We may be barely 24 hours on from the release of Blizzard’s first new franchise in nearly two decades but sitting down to chat with Michael Chu, game designer and self-proclaimed ‘story guy’ on Overwatch, it’s difficult not to discuss what happens next. And what’s next, it turns out, is bad guys.
Of what’s available now, here are our picks for the best Overwatch characters.
If you look around the Overwatch locker room, it’s hard to find characters that play for the wrong team, but we’re replete with those fighting the good fight. And right at the top of that hero tree you have Tracer and Winston, says Chu.
“I think the thing about Tracer is that she has a personality which is out of the norm for most people. She is incredibly optimistic, she is incredibly bubbly – it’s part of her hero persona. We love her, I think she is very much one of the main characters of the game – they’re all very important to us – but she and Winston really carry the torch of what the game is all about: heroism.”
From there you can move on down. Reinhardt, who fights for what he believes is right even if his perspective on the world might be a little medieval. Vigilante mercenary McCree, BAMF belt buckle and all, who wants justice above all else. Even someone like D.Va – and let’s be honest, D.Va’s persona is ‘asshole kid’ at best – is fighting for the survival of her nation, despite the fact that she’s also streaming combat operations to Twitch to make a fast buck.
Then there are folk like Junkrat and Roadhog. In their initial reveal pitch all those many months ago, before even the first beta phase, they were real nasty pieces of work. Roadhog’s a full-on enforcer/murderer, while Junkrat’s missing a screw or three for his brain-bomb. However, between additional characterisation in-game and their own starring comic, both moved more towards a Chaotic Neutral alignment – in it for the cash, for the glory, for the laughs.
Will they stay there? Chu’s not sure.
“I want to say a week ago I was thinking, ‘You know, Junkrat and Roadhog, they’re sort’ve just chaotic, they’re their own forces of nature, could they actually fulfil a more villainous role?’’I think maybe they could. I think we could definitely use some more villains in the universe but I also think [we could explore] some of the characters that have more villainous tendencies.”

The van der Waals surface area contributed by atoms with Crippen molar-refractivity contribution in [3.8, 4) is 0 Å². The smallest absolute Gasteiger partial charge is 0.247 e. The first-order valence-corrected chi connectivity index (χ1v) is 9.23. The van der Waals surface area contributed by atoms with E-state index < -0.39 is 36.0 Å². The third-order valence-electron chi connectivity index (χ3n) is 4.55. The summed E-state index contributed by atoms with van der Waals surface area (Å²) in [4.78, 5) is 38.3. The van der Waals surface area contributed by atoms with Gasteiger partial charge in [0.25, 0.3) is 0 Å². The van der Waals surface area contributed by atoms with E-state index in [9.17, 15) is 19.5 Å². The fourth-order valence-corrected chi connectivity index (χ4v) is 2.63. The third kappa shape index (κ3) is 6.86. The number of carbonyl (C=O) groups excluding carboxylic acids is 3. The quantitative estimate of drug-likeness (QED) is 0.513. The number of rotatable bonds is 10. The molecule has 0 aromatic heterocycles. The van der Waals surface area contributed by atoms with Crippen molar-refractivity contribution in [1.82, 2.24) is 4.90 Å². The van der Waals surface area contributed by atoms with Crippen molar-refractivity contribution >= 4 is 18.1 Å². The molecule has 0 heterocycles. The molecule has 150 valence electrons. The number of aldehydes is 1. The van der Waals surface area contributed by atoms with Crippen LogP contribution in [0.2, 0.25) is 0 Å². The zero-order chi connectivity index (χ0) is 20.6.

Take one of Roadhog’s best snippets of dialogue. When spawning on the King’s Row map he ruminates on a jewelry heist he and Junkrat took part in, finishing with a heavy sigh and sad line: “I miss that crown.” It’s this sort of thing that’s softened someone who is, at least in parts of the written lore, one of the most violent and sadistic characters the universe has. That said, where is the Crownhog skin, Chu?
“Oh it’s got a name? Well, y’know having a good name for the skin will move it along.” he chuckles, before revealing that line is one of his. “I put that in because I love that artwork of them, Junkrat and Roadhog, stealing the crown jewels. We [try to] take all the bits of story that have already been created for the game and anywhere we can reinforce them, especially when it lines up – we could only have made that line of dialogue if we had a London map to reference what happened in the picture.”
Symmetra too, who was revealed as a bit of a baddie through in-game voice lines about controlling the populace, has had some of her bite taken away in a recent comic. It’s made clear there that not only is she a lackey of the Evil Corp she works for – if a high-ranking one – but she’s starting to waver from the Greater Good party line when a child’s face gets burned half-off.
Chu also brings up Hanzo and his will-he, won’t-he fall to darkness storyline, involving him first murdering his brother, than quitting Overwatch’s Yakusa-standin, the Shimada ninja clan.